Buuuut …. well, let’s judge it on its own merits. This was basically trying to be a low budget entertainment in which a bunch of dance was presented with a bit of a story gloss, and the fairy tale was enough to hold it together. Red and her boyfriend Jack had good chemistry happening, and I really felt it when she was stolen away from him by the “wolf.” And while I didn’t think the fairy tales made sense, I really grooved on the idea of all of these people living in this same shitty place really having big dreams about their lives. They were doubtlessly very different dreams than those that the kids of, say, the National’s audience would have, but they were good dreams and I wanted to see them achieve them, so I rallied behind the characters and wondered what the dreams of people who actually lived in housing projects are like.

And the dance. Well, while it was not as tight as I would like to have seen it, it was often inventive and fun. My favorite scene was in the old folks home, where granny and gramps suddenly cast away their walkers and their wheelchairs and started getting jiggy (the guy who played Jack really stood out in this scene). I was also pleased to see the company was solidly half female, and, in fact, most of the “star” roles were women. And the choreography/staging also demonstrated that you can do stuff on the cheap and really make it work, as in the scene in which Jack and “The Giant” do a slo-mo, Matrix like fight for Jack’s Ipod, all while they’re being carried by other cast members to simulate walking in the air (etc.), then repeat it in ultra-slow motion to show the silly things they were doing during the fast bit (like answering a cell phone). I loved the cleverness and I liked the dance, and, hey, Spinderella moved like a freaking dream. Who was that girl with one shoe off and one shoe on? I spent the evening waiting for her to get solos so that I could admire her effortless, polished movement, and I still don’t know her name.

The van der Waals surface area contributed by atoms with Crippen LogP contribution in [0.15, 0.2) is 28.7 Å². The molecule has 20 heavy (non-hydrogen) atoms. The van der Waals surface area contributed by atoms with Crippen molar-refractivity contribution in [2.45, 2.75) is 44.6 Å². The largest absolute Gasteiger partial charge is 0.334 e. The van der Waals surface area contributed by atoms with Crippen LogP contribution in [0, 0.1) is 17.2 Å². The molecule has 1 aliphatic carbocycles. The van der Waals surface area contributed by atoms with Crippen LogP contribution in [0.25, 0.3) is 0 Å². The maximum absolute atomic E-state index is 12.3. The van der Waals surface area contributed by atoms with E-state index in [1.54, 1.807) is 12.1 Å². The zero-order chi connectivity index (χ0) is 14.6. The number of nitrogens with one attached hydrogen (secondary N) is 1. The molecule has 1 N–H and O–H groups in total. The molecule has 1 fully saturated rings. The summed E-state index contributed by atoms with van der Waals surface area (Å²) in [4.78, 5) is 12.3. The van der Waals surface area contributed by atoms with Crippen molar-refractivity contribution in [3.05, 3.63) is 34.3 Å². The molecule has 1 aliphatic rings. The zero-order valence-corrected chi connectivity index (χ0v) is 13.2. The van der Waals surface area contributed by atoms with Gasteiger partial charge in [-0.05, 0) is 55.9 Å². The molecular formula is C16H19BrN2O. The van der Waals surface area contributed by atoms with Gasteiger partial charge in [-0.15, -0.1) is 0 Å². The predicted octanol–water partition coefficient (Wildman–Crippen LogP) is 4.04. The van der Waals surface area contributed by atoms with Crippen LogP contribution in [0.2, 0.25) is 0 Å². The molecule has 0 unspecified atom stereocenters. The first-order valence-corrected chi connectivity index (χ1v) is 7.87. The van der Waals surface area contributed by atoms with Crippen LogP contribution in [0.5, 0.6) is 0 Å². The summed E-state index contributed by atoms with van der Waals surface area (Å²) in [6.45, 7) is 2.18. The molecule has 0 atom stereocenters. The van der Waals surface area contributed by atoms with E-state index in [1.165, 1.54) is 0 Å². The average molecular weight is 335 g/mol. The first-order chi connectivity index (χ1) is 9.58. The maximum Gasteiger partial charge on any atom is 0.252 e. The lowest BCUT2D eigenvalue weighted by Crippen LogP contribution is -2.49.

So while this show didn’t really do what I expected it to, I still enjoyed it, and at 80 minutes without interval it was the perfect, gentle entry back into theater in the week after New Year’s. Such a pity it’s closing so soon; based on how enthusiastic the audience was, there should be a performance like this every week.

*Teenaged Theatre Critic, or as he is now known, the Tyro Theatre Critic.

(Into the Hoods continues through Sunday, January 10th, 2010. This review is for a performance that took place on Tuesday, January 5th, 2010.)

Cheap tickets, cheap restaurants: what theater goers wanted in 2009